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Open Cultural Studies: Transmediating Culture(s)?

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Dr Justyna Stępień & Dr Beata Zawadka (Szczecin University) 



“Medium is the message,” as Marshall McLuhan asserted in his seminal 1964 work entitled Understanding Media: The Extensions of Man. In so doing he simultaneously blurred the line between the traditionally envisioned, binary notion of the content and form. Forty-two years later, in 2006, Henry Jenkins clearly demonstrated, via his widely-acclaimed Convergence Culture: Where Old and New Media Collide, the medium/message rapport to be a process, not an endpoint. In consequence, this representational cultural model has also assumed its own agency thus becoming performative of broadly understood cultural workings. In 2016, with culture transmedialization – popularly conceived of as “transition in the making” – being a fact of life, McLuhan’s famous statement could, accordingly, be re/configured in the following way: “how is (cultural) message trans/mediated?”

Interfusing human life to the point of making it a (post)human mode of (post)cultural production, the trans/mediated (cultural) message can appear as, primarily, a peculiar affective practice, enabling a more effective cooperation of all cultural agents. However, such an apparent “affection-image,” to paraphrase Gilles Deleuze, of culture, might be perceived as but an audio-visual trick played on us by those who economically control the culture industry. In effect, the resulting “cultural franchise” can also crop up as a performance of concrete knowledge and hence a “political demonstration” of/against what in the idiom of Michel Foucault is a “cartography of power.”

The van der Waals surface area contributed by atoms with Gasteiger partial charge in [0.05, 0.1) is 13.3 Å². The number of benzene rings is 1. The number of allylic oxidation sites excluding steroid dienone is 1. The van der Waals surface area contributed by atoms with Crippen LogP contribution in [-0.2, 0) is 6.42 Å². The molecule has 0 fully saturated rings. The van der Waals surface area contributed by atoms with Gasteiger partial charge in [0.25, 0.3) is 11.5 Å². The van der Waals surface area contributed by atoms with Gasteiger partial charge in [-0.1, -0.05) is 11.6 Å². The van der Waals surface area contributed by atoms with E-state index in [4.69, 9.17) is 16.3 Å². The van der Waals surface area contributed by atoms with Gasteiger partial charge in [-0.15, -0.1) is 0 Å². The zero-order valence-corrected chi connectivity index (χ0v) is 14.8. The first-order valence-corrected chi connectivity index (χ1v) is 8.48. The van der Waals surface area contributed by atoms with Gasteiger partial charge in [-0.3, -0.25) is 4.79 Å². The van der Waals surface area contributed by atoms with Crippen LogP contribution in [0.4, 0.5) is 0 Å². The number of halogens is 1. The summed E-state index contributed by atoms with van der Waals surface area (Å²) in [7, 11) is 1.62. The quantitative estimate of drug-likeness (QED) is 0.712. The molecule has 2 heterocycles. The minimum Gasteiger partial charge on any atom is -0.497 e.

To ponder over these and other questions, we would like to invite all who want to explore the multiple – theoretical and practical – transdisciplinary ways in which transmediality activates, questions, complicates, re/formulates, de/stabilizes etc. cultural productions.

We welcome a broad range of papers. These might include, but are not restricted to, the following perspectives:

  • film studies,
  • literary studies,
  • cultural studies,
  • media studies,
  • critical theory,
  • affect studies,
  • tourist studies,
  • video games studies,
  • narrative studies,
  • multimedia storytelling,
  • (digital) communication studies,
  • (digital) genre analysis,
  • discourse analysis,
  • posthumanism,
  • new materialism.


Preface. Fabricating a Common Fiction Together
Stępień, Justyna / Zawadka, Beata DOI: https://doi.org/10.1515/culture-2017-0044

Libeskind and the Holocaust Metanarrative; from Discourse to Architecture
Tsiftsi, Xanthi DOI: https://doi.org/10.1515/culture-2017-0026

Transmediality in Symbolist and Surrealist Photo-Literature
Walden, Lauren DOI: https://doi.org/10.1515/culture-2017-0020

The Frankenstein Meme: Penny Dreadful and The Frankenstein Chronicles as Adaptations
Braid, Barbara DOI: https://doi.org/10.1515/culture-2017-0021

“Cinematic” Gravity’s Rainbow: Indiscernibility of the Actual and the Virtual
Grmusa, Lovorka Gruic DOI: https://doi.org/10.1515/culture-2017-0023

Showrunner as Auteur: Bridging the Culture/ Economy Binary in Digital Hollywood
Blakey, Elizabeth DOI: https://doi.org/10.1515/culture-2017-0029

“See My Heart”: Art and Alchemical Reasoning, or Character Transformation in Bryan Fuller’s Hannibal
Krawczyk-Łaskarzewska, Anna DOI: https://doi.org/10.1515/culture-2017-0027

Choices and Consequences: The Role of Players in The Walking Dead: A Telltale Game Series
Genovesi, Matteo DOI: https://doi.org/10.1515/culture-2017-0032

Game Logic in the TV Series The Walking Dead: On Transmedial Plot Structures and Character Layouts Lickhardt, Maren DOI: https://doi.org/10.1515/culture-2017-0033